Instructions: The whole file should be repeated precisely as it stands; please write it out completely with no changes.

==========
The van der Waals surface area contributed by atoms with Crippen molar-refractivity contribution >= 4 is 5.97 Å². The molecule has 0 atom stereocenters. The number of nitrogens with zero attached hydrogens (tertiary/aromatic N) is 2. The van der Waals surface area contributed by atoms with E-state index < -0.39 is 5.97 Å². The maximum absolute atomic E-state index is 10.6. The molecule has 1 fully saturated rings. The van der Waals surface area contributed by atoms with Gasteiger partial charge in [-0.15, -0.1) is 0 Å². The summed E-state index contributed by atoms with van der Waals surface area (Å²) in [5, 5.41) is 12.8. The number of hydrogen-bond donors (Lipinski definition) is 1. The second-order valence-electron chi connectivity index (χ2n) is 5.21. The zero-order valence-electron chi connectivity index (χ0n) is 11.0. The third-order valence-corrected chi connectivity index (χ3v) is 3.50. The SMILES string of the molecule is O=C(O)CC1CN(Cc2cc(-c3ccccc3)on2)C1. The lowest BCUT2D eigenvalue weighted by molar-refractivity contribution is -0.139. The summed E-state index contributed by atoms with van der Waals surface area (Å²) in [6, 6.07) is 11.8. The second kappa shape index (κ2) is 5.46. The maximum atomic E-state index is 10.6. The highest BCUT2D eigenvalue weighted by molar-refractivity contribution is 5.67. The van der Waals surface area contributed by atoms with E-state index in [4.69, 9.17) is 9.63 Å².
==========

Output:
The van der Waals surface area contributed by atoms with Crippen molar-refractivity contribution >= 4 is 5.97 Å². The molecule has 0 atom stereocenters. The number of nitrogens with zero attached hydrogens (tertiary/aromatic N) is 2. The van der Waals surface area contributed by atoms with E-state index < -0.39 is 5.97 Å². The maximum absolute atomic E-state index is 10.6. The molecule has 1 fully saturated rings. The van der Waals surface area contributed by atoms with Gasteiger partial charge in [-0.15, -0.1) is 0 Å². The summed E-state index contributed by atoms with van der Waals surface area (Å²) in [5, 5.41) is 12.8. The number of hydrogen-bond donors (Lipinski definition) is 1. The second-order valence-electron chi connectivity index (χ2n) is 5.21. The zero-order valence-electron chi connectivity index (χ0n) is 11.0. The third-order valence-corrected chi connectivity index (χ3v) is 3.50. The SMILES string of the molecule is O=C(O)CC1CN(Cc2cc(-c3ccccc3)on2)C1. The lowest BCUT2D eigenvalue weighted by molar-refractivity contribution is -0.139. The summed E-state index contributed by atoms with van der Waals surface area (Å²) in [6, 6.07) is 11.8. The second kappa shape index (κ2) is 5.46. The maximum atomic E-state index is 10.6. The highest BCUT2D eigenvalue weighted by molar-refractivity contribution is 5.67. The van der Waals surface area contributed by atoms with E-state index in [4.69, 9.17) is 9.63 Å².